The International Space Station (ISS) is a space station, or a habitable artificial satellite in low Earth orbit. It is a modular structure whose first component was launched in 1998. Now the largest artificial body in orbit, it can often be seen at the appropriate time with the naked eye from Earth. The ISS consists of pressurised modules, external trusses, solar arrays and other components. ISS components have been launched by American Space Shuttles as well as Russian Proton and Soyuz rockets. In 1984 the ESA was invited to participate in Space Station Freedom. In 1993, after the USSR ended, the United States and Russia merged Mir-2 and Freedom together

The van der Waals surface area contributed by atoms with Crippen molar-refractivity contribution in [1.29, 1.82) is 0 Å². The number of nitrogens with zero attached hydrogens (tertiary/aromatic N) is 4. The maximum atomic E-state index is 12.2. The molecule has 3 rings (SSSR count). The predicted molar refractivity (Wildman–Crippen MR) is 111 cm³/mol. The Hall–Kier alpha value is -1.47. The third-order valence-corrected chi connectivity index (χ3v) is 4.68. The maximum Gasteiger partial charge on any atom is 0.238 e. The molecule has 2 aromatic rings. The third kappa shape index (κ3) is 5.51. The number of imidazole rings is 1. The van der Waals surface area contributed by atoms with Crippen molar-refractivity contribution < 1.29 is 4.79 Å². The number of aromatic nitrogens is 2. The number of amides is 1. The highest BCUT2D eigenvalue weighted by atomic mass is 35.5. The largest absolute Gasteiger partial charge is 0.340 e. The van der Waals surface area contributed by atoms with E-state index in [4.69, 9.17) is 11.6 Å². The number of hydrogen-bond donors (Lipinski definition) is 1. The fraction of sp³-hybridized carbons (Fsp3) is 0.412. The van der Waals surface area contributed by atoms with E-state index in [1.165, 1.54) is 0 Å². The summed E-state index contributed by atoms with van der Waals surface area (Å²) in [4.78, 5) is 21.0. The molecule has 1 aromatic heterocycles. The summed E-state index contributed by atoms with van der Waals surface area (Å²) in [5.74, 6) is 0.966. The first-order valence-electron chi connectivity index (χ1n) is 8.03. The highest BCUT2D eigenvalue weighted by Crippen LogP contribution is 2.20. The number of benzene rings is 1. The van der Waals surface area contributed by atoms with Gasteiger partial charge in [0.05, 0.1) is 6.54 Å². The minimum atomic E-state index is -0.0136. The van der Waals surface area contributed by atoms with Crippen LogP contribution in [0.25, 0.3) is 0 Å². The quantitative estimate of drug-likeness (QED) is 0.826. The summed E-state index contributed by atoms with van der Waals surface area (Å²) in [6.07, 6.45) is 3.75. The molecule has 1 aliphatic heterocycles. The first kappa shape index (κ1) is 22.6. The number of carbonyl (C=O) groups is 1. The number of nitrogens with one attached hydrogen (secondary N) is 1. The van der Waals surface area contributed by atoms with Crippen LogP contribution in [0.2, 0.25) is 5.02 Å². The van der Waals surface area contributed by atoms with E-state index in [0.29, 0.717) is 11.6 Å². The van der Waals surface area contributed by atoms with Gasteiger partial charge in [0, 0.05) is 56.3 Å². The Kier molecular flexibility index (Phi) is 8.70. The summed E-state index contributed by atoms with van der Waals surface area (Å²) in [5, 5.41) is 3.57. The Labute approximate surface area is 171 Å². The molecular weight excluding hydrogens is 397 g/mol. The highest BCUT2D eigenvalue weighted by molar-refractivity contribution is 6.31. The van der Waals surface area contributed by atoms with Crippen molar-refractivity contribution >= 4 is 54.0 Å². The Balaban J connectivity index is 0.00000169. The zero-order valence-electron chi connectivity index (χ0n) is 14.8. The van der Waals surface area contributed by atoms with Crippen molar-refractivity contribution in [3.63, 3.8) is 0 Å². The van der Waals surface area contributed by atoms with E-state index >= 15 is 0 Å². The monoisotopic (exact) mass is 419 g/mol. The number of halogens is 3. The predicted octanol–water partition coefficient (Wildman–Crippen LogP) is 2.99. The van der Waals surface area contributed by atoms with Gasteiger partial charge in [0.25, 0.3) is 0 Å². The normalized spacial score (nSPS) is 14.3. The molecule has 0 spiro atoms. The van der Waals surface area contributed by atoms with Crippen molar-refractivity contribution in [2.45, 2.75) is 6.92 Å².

The ISS is arguably the most expensive single item ever constructed. As of 2010 the cost is estimated to be $150 billion. It includes NASA’s budget of $58.7 billion for the station from 1985 to 2015 ($72.4 billion dollars in 2010), Russia’s $12 billion ISS budget, Europe’s $5 billion, Japan’s $5 billion, and Canada’s $2 billion plus the cost of 36 shuttle flights to build the station—estimated at $1.4 billion each, $50.4 billion. Assuming 20,000 person-days of use from 2000 to 2015 by two to six-person crews, each person-day would cost $7.5 million, less than half the inflation adjusted $19.6 million ($5.5 million before inflation) per person-day of Skylab.